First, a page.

despite making multiple requests, Richard did not receive
copies of these student's IEPs until after the school
year had already begun. After the year started, it became
clear that two other students in her class -- T.K. and L.P.
-- might also be in need of intervention. These students were
sometimes violent, and targeted two other students -- B.D.
and C.S. -- in particular. A behavior specialist was brought
in to assist with the situation; she checked in from
suggested using the same plan for T.K., without conducting an
independent assessment of T.K. Later that year, Richard
reported seeing this behavioral specialist holding the door
to the "break room" -- a secluded room where
students having difficulty could go -- closed, and reported
overhearing the same specialist requesting that a janitor
remove the interior handle on the door. The
administrative procedures manual for RSU 57 prohibited such
year went on, it became clear that T.K. and L.P.'s
behavior was a significant issue. Many parents complained,
and in December, C.S.'s parents emailed Richard, as well
as Principal Christine Bertinet, to inform them that T.K. had
tried to pull down C.S.'s pants and had previously turned
hot water on C.S. while she washed her hands. In addition,
Richard became aware that L.P. had thrown a chair at B.D. On
December 2, 2014, the same day C.S.'s parents sent the
email, Richard filled out a form referring T.K. and L.P. to
the Student Assessment Team ("SAT"), a group tasked
with helping students with behavioral issues.
mother, angered at what she perceived as unsafe classroom
conditions, called Superintendent John Davis on December 4,
2014, and told him that B.D. had been subjected to physical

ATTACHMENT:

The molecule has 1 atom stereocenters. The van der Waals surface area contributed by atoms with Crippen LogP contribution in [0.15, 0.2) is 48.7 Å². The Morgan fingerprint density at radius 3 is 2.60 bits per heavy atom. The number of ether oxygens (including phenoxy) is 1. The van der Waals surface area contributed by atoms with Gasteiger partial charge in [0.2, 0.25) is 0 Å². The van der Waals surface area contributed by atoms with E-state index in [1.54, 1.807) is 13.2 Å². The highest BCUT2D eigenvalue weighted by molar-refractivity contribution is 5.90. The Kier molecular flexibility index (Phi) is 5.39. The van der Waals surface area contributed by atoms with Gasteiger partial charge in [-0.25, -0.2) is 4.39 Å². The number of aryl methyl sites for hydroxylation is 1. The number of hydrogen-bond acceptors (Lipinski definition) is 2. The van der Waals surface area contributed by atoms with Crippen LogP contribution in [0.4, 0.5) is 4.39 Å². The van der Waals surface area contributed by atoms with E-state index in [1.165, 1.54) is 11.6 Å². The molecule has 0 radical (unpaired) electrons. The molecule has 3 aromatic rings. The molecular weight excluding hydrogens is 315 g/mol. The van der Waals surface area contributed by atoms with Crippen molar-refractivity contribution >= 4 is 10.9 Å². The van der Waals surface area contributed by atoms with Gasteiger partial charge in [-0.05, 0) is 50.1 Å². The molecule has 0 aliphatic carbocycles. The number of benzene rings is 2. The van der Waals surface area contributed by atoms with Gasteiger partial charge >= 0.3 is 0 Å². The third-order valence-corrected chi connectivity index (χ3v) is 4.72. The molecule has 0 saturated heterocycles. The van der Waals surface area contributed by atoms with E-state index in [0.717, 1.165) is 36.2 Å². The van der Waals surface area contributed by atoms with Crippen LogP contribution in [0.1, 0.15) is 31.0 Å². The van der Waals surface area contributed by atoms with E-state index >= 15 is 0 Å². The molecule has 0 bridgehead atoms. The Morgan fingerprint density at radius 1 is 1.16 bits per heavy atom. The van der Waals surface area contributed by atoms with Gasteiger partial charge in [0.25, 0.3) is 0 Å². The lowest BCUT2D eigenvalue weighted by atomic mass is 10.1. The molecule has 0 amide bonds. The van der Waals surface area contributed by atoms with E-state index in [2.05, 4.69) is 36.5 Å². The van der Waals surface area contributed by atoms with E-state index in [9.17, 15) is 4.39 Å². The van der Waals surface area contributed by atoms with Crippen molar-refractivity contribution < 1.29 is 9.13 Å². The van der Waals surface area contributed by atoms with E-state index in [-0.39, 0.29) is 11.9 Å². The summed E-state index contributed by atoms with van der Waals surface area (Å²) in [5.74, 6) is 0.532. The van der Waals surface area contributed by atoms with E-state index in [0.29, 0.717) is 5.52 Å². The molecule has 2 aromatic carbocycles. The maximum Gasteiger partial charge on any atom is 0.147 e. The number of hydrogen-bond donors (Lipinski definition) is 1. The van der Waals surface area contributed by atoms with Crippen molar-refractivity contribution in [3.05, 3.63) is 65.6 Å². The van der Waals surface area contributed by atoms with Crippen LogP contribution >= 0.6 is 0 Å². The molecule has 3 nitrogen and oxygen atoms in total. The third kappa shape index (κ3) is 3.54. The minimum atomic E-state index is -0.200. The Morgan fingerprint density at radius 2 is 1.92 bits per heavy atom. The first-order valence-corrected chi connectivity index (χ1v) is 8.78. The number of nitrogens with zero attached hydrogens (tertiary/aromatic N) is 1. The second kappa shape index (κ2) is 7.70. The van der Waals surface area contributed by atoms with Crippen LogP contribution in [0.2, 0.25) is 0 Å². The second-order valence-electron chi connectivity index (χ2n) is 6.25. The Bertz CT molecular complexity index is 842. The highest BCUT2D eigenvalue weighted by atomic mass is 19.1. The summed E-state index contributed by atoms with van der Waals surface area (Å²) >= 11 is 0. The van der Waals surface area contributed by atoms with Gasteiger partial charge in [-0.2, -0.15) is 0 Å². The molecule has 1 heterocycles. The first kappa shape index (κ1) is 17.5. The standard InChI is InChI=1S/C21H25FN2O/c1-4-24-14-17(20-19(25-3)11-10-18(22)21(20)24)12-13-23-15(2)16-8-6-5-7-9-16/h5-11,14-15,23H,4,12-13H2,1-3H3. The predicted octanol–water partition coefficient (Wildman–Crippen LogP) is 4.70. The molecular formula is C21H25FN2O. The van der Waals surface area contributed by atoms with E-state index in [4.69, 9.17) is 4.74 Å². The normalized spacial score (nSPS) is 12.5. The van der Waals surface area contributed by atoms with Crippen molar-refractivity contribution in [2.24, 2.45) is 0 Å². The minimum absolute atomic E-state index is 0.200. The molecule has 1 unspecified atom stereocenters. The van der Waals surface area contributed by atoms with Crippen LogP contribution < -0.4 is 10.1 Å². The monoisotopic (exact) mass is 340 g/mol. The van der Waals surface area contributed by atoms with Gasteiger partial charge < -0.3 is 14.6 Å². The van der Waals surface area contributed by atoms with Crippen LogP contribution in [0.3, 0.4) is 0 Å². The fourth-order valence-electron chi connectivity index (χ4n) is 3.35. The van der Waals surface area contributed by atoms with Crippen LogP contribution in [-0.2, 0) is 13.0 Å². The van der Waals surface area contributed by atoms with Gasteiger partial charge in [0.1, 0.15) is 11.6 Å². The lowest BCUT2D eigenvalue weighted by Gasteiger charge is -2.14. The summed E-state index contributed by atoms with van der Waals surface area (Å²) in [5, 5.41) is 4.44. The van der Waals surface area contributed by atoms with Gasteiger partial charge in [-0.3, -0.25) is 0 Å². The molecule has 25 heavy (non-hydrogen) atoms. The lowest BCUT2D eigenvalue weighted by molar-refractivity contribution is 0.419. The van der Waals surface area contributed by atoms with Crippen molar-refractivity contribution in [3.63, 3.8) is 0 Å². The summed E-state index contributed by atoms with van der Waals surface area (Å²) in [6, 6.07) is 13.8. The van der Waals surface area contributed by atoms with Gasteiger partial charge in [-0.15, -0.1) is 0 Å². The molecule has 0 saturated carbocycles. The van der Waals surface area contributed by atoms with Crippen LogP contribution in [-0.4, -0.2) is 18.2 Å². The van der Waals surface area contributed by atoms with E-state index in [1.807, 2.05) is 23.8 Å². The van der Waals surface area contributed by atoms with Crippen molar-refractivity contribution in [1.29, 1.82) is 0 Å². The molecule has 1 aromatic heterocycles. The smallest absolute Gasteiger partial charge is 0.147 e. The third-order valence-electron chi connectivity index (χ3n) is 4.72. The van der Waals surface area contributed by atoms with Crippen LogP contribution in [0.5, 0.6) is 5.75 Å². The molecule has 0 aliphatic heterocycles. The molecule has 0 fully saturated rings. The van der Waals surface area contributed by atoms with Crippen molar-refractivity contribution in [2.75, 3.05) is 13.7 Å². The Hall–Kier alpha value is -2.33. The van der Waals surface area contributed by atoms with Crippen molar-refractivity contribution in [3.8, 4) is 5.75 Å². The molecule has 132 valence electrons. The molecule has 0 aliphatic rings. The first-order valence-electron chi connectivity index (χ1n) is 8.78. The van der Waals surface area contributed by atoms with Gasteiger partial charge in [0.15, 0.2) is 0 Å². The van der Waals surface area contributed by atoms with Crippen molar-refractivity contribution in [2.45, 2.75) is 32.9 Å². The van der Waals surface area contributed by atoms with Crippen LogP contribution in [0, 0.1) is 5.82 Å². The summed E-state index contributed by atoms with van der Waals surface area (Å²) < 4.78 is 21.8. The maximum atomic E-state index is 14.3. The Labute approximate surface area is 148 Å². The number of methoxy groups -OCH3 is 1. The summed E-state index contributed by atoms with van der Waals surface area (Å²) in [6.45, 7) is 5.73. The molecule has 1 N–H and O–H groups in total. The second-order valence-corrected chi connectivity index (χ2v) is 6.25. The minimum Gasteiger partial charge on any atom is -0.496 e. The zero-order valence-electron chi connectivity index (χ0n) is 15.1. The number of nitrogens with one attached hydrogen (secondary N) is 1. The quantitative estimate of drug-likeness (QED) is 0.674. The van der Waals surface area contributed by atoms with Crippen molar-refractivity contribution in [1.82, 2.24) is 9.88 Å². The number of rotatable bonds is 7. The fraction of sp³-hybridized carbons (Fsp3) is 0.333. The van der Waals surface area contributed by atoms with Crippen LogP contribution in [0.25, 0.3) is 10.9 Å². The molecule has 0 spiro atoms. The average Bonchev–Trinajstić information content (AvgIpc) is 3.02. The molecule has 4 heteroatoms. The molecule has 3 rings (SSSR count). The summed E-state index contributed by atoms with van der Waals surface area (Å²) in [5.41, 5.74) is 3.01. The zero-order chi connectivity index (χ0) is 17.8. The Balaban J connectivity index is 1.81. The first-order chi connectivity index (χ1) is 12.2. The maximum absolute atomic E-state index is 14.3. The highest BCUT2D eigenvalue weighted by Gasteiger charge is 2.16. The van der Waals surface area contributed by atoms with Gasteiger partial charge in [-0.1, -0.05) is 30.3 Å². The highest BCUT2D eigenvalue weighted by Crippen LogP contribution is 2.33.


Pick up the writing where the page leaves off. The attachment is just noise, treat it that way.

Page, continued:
abuse. She was complimentary toward Richard, but wanted to
know how RSU 57 planned to address the situation. She
requested a meeting to address the issue and one was
next day, Superintendent Davis emailed Richard, Principal
Bertinet, Vice Principal Melissa Roberts, and Clinton Nash,
Richard's union representative, to set up a meeting for
the group to discuss issues in Richard's classroom. At
the meeting, Superintendent Davis accused Richard of
breaching student confidentiality with parents.
Superintendent Davis then told Richard that she was
"pathetic," that RSU 57 had wasted ten years on
her, and that if she could not handle twenty or more
students, they would find her a job she could handle.
Superintendent Davis said that parents had been complaining
about Richard for years, though he declined to identify any
such parents when Richard pressed the issue. Superintendent
Davis denied that several incidents said to have occurred in
Richard's classroom had ever happened, told Richard,
"You are the problem, not the boys," and stated
that an educational technician would be the "eyes and
ears" of the administration, observing Richard.
Superintendent Davis ended the meeting by telling Richard to
"get back to class and teach."
the meeting, Principal Bertinet gave Richard a memorandum,
and placed a copy of this memorandum in Richard's
personnel file, outlining an expectation that Richard would
implement the behavior plan in her classroom, work with her
and Vice Principal Roberts on behavior management techniques,
and keep the administration abreast of all parent
communications. The memorandum also expressed concern that
Richard was not implementing the behavior plan. Richard
responded, asking Principal Bertinet to be more specific
about any ways in which Richard was failing to implement the
behavior plan. Ultimately, Principal Bertinet revised the
memorandum to eliminate the portion referring to
Richard's failure to implement the behavior plan.
issues persisted in Richard's classroom. In response,
Richard sought assistance, arguing that the administration
unduly minimized the fact that T.K. was targeting another
point during the course of these events, Superintendent Davis
said to Nash, "What is it I need to do to have Charlene
Richard resign?" Eventually RSU 57 transferred Richard
to a different school and placed her on a performance
improvement plan. Richard then sued, alleging that RSU